Motherland is based on interviews with women whose lives have been affected by the involvement of family, friends or lovers in the conflicts in Iraq and Afghanistan. Refreshingly, however, the play is not restricted to this single theme but examines also generational issues and the courage needed to cope with daily problems. As a result the characters do not come across just as victims but instead demonstrate the resilience of humanity.
A skilled cast of four (Rachel Adamson, Charlie Binns, Eleanor Clarke and Helen Embleton) share sixteen roles, ranging from Geordie lasses on the pull to bereaved parents.Typical of the ambitious attitude of the play is the character of Isabel, a cancer survivor, who tells of her life under a dominant mother and with a husband disabled in an industrial injury. The fact that her two sons are in the army is only part of her story but does contribute to her belief that each Christmas must be enjoyed as if it is the last.
The raw nature of the material is brought out by the naturalistic performances. Speeches convincingly over-lap, a mother and daughter come close to squabbling and two friends finish each others’ sentences so often have they told their tale.
Imaginative direction by writer Steve Gilroy ensures that the fragmented nature of the play does not form a barrier to concentration or appreciation. He secures cohesion by making connections between the pieces that are surprising and dramatically satisfying. Two separate monologues turn out to concern the same group of people – but only one has a happy ending.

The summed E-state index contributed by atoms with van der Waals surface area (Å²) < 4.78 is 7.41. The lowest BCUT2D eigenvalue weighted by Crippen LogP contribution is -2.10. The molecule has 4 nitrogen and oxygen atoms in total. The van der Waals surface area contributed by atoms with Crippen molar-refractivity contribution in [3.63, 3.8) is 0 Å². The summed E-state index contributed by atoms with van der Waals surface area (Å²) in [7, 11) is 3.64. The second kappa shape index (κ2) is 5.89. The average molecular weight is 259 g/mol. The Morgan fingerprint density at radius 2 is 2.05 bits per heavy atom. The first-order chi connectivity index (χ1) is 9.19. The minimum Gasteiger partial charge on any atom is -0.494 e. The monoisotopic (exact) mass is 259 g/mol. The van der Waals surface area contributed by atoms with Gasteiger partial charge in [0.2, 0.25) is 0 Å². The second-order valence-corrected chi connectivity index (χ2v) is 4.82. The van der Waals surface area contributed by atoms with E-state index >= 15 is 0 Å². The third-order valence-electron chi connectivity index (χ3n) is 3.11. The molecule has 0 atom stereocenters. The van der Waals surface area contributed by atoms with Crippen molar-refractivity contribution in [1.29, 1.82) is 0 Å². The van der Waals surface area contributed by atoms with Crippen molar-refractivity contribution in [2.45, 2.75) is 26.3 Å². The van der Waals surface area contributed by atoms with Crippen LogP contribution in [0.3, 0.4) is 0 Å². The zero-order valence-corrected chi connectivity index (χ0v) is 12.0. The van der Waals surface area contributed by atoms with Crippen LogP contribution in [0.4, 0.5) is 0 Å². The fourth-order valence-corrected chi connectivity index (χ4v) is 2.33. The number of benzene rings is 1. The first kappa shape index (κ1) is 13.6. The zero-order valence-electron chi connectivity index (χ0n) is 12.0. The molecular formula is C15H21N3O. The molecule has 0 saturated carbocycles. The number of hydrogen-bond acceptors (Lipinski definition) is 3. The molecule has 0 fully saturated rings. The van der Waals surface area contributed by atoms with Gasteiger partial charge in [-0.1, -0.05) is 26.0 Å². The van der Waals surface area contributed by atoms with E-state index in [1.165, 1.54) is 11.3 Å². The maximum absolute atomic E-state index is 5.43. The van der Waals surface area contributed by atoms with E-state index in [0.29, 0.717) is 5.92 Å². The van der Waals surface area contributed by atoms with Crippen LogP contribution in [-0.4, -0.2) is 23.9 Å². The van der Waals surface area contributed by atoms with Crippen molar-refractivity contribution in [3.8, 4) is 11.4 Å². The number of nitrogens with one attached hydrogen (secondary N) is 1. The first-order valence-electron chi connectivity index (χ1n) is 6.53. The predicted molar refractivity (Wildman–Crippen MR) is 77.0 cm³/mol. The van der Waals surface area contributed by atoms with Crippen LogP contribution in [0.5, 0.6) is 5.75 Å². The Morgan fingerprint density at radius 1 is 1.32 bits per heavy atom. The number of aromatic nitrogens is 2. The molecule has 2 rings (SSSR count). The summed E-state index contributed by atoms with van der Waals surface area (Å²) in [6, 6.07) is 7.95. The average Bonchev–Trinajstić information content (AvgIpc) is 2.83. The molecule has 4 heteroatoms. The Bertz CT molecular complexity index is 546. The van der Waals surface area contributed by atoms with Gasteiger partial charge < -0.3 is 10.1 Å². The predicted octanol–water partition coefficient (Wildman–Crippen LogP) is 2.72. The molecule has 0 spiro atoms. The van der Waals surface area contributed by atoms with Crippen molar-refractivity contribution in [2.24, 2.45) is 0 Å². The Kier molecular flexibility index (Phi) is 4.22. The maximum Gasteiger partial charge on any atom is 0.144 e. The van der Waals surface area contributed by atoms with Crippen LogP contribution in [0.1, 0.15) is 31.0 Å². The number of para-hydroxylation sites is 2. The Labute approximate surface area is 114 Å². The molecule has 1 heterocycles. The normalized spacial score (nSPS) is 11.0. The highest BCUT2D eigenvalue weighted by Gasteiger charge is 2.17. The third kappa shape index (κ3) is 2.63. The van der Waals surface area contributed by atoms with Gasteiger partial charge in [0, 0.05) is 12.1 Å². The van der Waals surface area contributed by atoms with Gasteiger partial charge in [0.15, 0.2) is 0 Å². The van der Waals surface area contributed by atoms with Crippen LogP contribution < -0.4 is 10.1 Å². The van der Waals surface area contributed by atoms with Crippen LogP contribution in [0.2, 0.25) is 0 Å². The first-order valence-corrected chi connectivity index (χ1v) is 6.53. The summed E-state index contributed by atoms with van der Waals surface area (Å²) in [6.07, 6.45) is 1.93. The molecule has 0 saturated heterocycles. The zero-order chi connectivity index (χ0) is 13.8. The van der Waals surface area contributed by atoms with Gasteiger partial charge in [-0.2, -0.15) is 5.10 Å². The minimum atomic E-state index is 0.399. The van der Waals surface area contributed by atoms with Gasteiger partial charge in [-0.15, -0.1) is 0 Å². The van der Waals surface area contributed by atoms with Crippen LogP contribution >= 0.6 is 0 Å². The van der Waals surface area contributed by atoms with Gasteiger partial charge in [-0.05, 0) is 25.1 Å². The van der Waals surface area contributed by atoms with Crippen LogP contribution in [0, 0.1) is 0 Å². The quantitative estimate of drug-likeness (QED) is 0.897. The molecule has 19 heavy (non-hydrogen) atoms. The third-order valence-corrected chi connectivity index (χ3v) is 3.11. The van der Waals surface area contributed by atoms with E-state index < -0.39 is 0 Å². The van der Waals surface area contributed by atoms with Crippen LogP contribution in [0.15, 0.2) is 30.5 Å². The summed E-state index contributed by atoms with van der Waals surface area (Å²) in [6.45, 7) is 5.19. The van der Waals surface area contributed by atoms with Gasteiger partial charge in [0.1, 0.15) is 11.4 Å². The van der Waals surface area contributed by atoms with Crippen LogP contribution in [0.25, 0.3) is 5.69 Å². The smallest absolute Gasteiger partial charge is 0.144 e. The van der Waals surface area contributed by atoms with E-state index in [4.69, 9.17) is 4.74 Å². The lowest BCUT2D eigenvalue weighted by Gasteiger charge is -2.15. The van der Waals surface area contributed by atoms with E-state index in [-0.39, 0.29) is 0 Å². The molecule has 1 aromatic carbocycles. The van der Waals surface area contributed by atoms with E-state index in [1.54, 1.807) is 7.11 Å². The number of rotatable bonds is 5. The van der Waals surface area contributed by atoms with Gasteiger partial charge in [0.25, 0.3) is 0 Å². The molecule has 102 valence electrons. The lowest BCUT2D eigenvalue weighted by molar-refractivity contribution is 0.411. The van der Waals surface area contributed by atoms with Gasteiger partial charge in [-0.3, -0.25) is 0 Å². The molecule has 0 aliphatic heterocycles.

Motherland has the power to both move and shock .It is hard not to become angry when hearing of families who find out of their loss by way of the TV news rather than by official notification. There is skin-crawling horror in the mother who finds her son’s injuries were so severe that his body had to be pieced back together. The effect on the daily lives of the women is illustrated by a speech that ends in a shocking outburst of hate.
Verbatim plays have been some of the best theatre in recent years but can become veer towards depressing, as they are relentless and preachy. Motherland avoids these problem and, although a powerful production, helps the audience to retain a degree of hope.